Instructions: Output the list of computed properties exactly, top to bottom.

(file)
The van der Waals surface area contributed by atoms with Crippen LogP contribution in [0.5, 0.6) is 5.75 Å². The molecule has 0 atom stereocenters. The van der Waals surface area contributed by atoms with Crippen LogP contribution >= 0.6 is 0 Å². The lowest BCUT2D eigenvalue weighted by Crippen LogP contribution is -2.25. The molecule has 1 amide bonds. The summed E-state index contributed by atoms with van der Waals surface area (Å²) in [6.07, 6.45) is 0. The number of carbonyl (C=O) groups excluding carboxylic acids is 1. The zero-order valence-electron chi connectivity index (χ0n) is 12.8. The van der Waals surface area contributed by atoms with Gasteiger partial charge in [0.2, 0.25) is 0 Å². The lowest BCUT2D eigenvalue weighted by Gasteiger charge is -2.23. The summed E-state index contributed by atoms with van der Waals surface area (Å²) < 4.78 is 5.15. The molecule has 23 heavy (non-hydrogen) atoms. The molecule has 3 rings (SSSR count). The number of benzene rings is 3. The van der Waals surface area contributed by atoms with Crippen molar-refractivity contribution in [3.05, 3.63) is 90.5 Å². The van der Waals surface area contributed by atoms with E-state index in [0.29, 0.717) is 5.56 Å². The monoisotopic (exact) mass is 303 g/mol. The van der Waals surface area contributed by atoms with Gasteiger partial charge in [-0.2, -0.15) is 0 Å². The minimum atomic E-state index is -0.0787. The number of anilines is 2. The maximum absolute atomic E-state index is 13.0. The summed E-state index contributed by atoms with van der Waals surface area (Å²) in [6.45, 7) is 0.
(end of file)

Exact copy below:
The van der Waals surface area contributed by atoms with Crippen LogP contribution in [0.5, 0.6) is 5.75 Å². The molecule has 0 atom stereocenters. The van der Waals surface area contributed by atoms with Crippen LogP contribution >= 0.6 is 0 Å². The lowest BCUT2D eigenvalue weighted by Crippen LogP contribution is -2.25. The molecule has 1 amide bonds. The summed E-state index contributed by atoms with van der Waals surface area (Å²) in [6.07, 6.45) is 0. The number of carbonyl (C=O) groups excluding carboxylic acids is 1. The zero-order valence-electron chi connectivity index (χ0n) is 12.8. The van der Waals surface area contributed by atoms with Gasteiger partial charge in [0.2, 0.25) is 0 Å². The lowest BCUT2D eigenvalue weighted by Gasteiger charge is -2.23. The summed E-state index contributed by atoms with van der Waals surface area (Å²) < 4.78 is 5.15. The molecule has 23 heavy (non-hydrogen) atoms. The molecule has 3 rings (SSSR count). The number of benzene rings is 3. The van der Waals surface area contributed by atoms with Crippen molar-refractivity contribution in [3.05, 3.63) is 90.5 Å². The van der Waals surface area contributed by atoms with E-state index in [0.29, 0.717) is 5.56 Å². The monoisotopic (exact) mass is 303 g/mol. The van der Waals surface area contributed by atoms with Gasteiger partial charge in [-0.2, -0.15) is 0 Å². The minimum atomic E-state index is -0.0787. The number of anilines is 2. The maximum absolute atomic E-state index is 13.0. The summed E-state index contributed by atoms with van der Waals surface area (Å²) in [6.45, 7) is 0.